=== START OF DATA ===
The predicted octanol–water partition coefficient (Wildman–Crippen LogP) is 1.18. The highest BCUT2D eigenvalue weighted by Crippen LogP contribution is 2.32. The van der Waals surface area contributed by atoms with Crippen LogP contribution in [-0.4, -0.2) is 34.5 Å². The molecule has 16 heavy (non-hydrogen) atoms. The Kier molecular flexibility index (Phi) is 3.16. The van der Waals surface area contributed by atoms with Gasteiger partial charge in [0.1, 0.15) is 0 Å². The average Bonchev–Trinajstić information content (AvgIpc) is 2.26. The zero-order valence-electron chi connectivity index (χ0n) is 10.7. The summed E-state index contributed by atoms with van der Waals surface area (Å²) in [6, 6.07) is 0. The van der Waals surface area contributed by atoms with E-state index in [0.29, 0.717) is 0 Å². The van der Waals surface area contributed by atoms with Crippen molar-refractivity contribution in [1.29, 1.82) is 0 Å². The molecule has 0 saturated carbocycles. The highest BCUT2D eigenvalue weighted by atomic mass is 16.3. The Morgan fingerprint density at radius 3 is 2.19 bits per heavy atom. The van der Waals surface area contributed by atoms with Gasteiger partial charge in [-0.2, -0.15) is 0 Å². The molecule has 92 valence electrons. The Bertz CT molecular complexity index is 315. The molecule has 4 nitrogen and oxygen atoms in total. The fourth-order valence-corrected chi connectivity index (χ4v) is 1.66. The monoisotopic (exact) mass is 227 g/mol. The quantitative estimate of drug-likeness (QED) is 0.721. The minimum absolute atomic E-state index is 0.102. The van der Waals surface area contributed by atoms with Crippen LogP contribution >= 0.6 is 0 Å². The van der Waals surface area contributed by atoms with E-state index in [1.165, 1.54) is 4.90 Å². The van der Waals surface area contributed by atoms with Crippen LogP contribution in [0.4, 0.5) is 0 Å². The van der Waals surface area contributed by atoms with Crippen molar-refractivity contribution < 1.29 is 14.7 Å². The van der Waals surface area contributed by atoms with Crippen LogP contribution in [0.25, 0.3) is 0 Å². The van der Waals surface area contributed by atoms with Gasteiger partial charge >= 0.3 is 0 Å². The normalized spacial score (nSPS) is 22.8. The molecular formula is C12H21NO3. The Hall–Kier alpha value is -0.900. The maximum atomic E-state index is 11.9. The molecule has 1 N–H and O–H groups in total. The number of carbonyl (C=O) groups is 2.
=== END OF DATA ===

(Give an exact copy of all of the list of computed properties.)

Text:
The predicted octanol–water partition coefficient (Wildman–Crippen LogP) is 1.18. The highest BCUT2D eigenvalue weighted by Crippen LogP contribution is 2.32. The van der Waals surface area contributed by atoms with Crippen LogP contribution in [-0.4, -0.2) is 34.5 Å². The molecule has 16 heavy (non-hydrogen) atoms. The Kier molecular flexibility index (Phi) is 3.16. The van der Waals surface area contributed by atoms with Gasteiger partial charge in [0.1, 0.15) is 0 Å². The average Bonchev–Trinajstić information content (AvgIpc) is 2.26. The zero-order valence-electron chi connectivity index (χ0n) is 10.7. The summed E-state index contributed by atoms with van der Waals surface area (Å²) in [6, 6.07) is 0. The van der Waals surface area contributed by atoms with E-state index in [0.29, 0.717) is 0 Å². The van der Waals surface area contributed by atoms with Crippen molar-refractivity contribution in [1.29, 1.82) is 0 Å². The molecule has 0 saturated carbocycles. The highest BCUT2D eigenvalue weighted by atomic mass is 16.3. The Morgan fingerprint density at radius 3 is 2.19 bits per heavy atom. The van der Waals surface area contributed by atoms with Gasteiger partial charge in [-0.2, -0.15) is 0 Å². The molecule has 92 valence electrons. The Bertz CT molecular complexity index is 315. The molecule has 4 nitrogen and oxygen atoms in total. The fourth-order valence-corrected chi connectivity index (χ4v) is 1.66. The monoisotopic (exact) mass is 227 g/mol. The quantitative estimate of drug-likeness (QED) is 0.721. The minimum absolute atomic E-state index is 0.102. The van der Waals surface area contributed by atoms with Crippen LogP contribution >= 0.6 is 0 Å². The van der Waals surface area contributed by atoms with E-state index in [1.165, 1.54) is 4.90 Å². The van der Waals surface area contributed by atoms with Crippen LogP contribution in [0.4, 0.5) is 0 Å². The van der Waals surface area contributed by atoms with Crippen molar-refractivity contribution < 1.29 is 14.7 Å². The van der Waals surface area contributed by atoms with Crippen LogP contribution in [0.25, 0.3) is 0 Å². The van der Waals surface area contributed by atoms with Gasteiger partial charge >= 0.3 is 0 Å². The normalized spacial score (nSPS) is 22.8. The molecular formula is C12H21NO3. The Hall–Kier alpha value is -0.900. The maximum atomic E-state index is 11.9. The molecule has 1 N–H and O–H groups in total. The number of carbonyl (C=O) groups is 2.